Traders in parking war on ‘lawless’ street in Wembley

Steve Curry in Market Way (Pic credit: Jonathan Goldberg)

Steve Curry in Market Way (Pic credit: Jonathan Goldberg) - Credit: Archant

A parking row has erupted between traders in a Wembley street dubbed “lawless” and “forgotten” by a fed-up businessman.

Cars are left abandoned on Market Way

Cars are left abandoned on Market Way - Credit: Archant

Stephen Curry, who owns Wembley Recycling on Market Way, said traders on his road claim it is private and are trying to stop him from parking on it.

However the road is owned by Brent Council and Mr Curry is calling for the town hall to resolve the issue by repairing the street’s potholes and clampdown on fly-tippers targeting the area.

He said: “I have had threats and a vehicle vandalised for parking outside my own business on this road because other businesses claim its private.

“They’ve even drawn a line on the wall and have threatened me if I cross it.”

An 'illegal' no-parking sign

An 'illegal' no-parking sign - Credit: Archant

He added: “The council have forgotten this road. It’s full of pot holes, yellow painting hasn’t been done in years and people are dumping their cars around here.

“There’s a car with no tax on it that’s been parked there for two and a half years.”

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Atul Hirani, who runs Car Care Centre opposite, told the Times the street was a “public highway but a private road” with only half of it belonging to the council.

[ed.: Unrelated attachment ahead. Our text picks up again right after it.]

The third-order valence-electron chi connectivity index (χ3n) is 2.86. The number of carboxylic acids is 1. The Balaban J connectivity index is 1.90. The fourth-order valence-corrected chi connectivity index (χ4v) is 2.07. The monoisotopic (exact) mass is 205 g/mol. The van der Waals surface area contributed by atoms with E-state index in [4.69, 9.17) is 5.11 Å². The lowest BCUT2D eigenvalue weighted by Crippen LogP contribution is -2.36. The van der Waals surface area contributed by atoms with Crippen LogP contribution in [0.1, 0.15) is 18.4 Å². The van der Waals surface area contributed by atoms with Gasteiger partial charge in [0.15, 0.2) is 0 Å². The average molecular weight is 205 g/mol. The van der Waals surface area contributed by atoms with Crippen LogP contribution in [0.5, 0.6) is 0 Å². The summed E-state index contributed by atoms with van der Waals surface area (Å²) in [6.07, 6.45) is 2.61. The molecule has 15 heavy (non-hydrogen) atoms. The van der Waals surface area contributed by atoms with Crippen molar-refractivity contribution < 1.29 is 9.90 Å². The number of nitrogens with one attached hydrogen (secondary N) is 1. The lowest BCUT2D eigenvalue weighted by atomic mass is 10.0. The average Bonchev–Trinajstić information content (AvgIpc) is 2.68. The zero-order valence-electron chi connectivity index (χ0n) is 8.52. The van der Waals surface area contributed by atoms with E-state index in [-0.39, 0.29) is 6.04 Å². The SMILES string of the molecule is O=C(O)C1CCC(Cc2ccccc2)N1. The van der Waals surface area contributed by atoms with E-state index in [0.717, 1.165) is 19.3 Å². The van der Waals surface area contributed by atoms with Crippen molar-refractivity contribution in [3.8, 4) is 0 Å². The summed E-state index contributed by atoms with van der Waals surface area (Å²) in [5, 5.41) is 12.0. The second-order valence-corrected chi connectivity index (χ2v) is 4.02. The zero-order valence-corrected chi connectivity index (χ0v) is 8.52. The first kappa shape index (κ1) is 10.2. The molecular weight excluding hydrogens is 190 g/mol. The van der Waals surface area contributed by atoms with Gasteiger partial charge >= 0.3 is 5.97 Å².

When the Times photographer Jonathan Goldberg visited Market Way he was caught in the cross fire between Mr Curry and Mr Hirani.

He said Mr Hirani made obscene gestures at him while he was trying to take photographs.

Mr Hirani has since apologised to Mr Goldberg saying the gestures were geared towards Mr Curry.

A spokeswoman for Brent Council confirmed the entire road had been adopted meaning it belonged to the town hall.

She added: “Both the footway and carriageway were last surveyed in October 2015, the defect scores were reasonably low so would not have been prioritised to be included in our highways maintenance programme.

“Safety inspections are carried out yearly to identify defects requiring reactive intervention. The next one is now due and will be programmed shortly.

“An inspection will be made of the road to identify faded parking lines, fly tipping and abandoned vehicles.”

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